Overstock to CryptoStock
The crytpo-currency industry has been in a tizzy since wired published an article about Overstock’s Radical Plan to Reinvent the Stock Market With Bitcoin. CEO, Patrick Bryne, has seen first hand how Wall Street has been corrupted to the core and is eager to do something to fix it. He has identified two primary sources of corruption, centralized clearing (exchanges) and fractional reserve banking. These systems allow corrupt insiders to sell shares in his company that don’t exist and manipulate the price.
The primary question that has been asked is “How to issue a crypto security” and a major wiki-war among the dozen or so potential solutions on the market. The primary contenders are NXT and BitShares because each allows their users to issue their own assets (though the SEC may call them securities depending upon whether the user makes any promises) and both provide a built-in exchange that is entirely decentralized.
The question is do any of the existing technologies offer a ready-to-go solution for Overstock to dual-list their shares? In my opinion I think that none of the existing systems are able to meet all of the regulatory and business requirements and that Overstock will have to work with someone to customize their block chain to meet the needs.
What is the primary issue? Issuing shares in a publicly traded company that are effectively Bearer Shares which are essentially illegal in most jurisdictions around the world.
Bearer shares are a type of freely transferable securities, which only by ownership demonstrate participation in a company. In registered or conventional shares, the name of the owner is included and will also be entered in the shareholder’s register of the company. If a change in ownership is to be made, the share endorsement and change in the registry will be required.
By contrast, as no name is included in the bearer shares, any person who has them in their possession is recognized as the owner. If you wish to transfer these shares to a third party, it will suffice to just hand over the certificates. There will be no need for any paperwork or changes to the registry of the company (except for anti money laundering control in certain jurisdictions) because only the amount of bearer shares that were issued to create the company and their numeration are shown, without making any reference to their owners. It is similar to the operation of a cashier’s check, whereby any person presenting it can collect the amount contained therein.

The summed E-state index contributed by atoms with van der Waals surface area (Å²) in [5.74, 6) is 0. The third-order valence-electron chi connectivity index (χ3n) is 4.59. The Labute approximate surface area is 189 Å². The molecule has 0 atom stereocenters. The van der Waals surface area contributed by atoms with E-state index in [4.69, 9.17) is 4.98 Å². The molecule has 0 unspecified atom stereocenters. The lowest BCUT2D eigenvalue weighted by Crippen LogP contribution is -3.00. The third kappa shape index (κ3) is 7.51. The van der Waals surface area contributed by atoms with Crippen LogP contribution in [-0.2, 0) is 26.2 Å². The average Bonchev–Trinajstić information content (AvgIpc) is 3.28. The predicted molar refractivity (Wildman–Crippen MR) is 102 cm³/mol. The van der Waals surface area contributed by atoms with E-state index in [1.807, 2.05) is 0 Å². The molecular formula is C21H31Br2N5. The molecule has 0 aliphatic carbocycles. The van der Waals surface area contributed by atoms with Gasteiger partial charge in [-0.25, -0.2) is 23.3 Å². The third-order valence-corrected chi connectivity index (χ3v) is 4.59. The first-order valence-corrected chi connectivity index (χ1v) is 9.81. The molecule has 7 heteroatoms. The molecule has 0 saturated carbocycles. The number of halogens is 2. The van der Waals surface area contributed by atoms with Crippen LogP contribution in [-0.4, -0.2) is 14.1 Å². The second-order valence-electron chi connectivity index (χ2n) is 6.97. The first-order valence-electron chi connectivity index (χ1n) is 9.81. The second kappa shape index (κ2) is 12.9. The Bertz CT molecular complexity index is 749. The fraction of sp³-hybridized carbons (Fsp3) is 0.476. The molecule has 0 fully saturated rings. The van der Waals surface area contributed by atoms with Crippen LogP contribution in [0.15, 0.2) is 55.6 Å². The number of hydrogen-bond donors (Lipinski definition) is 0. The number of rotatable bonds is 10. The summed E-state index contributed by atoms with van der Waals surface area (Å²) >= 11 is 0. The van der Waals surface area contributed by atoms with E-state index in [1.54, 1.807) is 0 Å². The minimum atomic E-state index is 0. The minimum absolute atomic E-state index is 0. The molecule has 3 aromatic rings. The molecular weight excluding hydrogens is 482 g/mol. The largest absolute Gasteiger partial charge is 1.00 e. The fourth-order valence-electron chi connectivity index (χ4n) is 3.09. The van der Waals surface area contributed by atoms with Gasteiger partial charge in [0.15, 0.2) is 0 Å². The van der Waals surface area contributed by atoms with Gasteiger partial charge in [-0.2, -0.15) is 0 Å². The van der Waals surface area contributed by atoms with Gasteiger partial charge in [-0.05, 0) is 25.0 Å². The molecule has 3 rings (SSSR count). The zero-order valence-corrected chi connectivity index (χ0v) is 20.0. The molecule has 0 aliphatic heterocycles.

The measures against money laundering and tax fraud that many countries and organizations are adopting have significantly stigmatized and challenged bearer shares. The pressure on the governments of tax havens has forced many offshore jurisdictions to limit their use. Normally, these constraints involve the immobilization of securities. That is, the bearer shares must be in deposit and custody of a bank, a trust firm or the registered agent of the company who also usually must maintain a record of the owners. The objective of this measure is to register any change in ownership of the company and to be able to determine at all times who holds the legal ownership. With such limitations, not only the whole essence and flexibility of the bearer shares is lost, but their transmission becomes more complicated, because of not being directly in the hands of their rightful owner. These types of limitations have already been imposed in most tax havens.How to Legally Issue a Crypto Security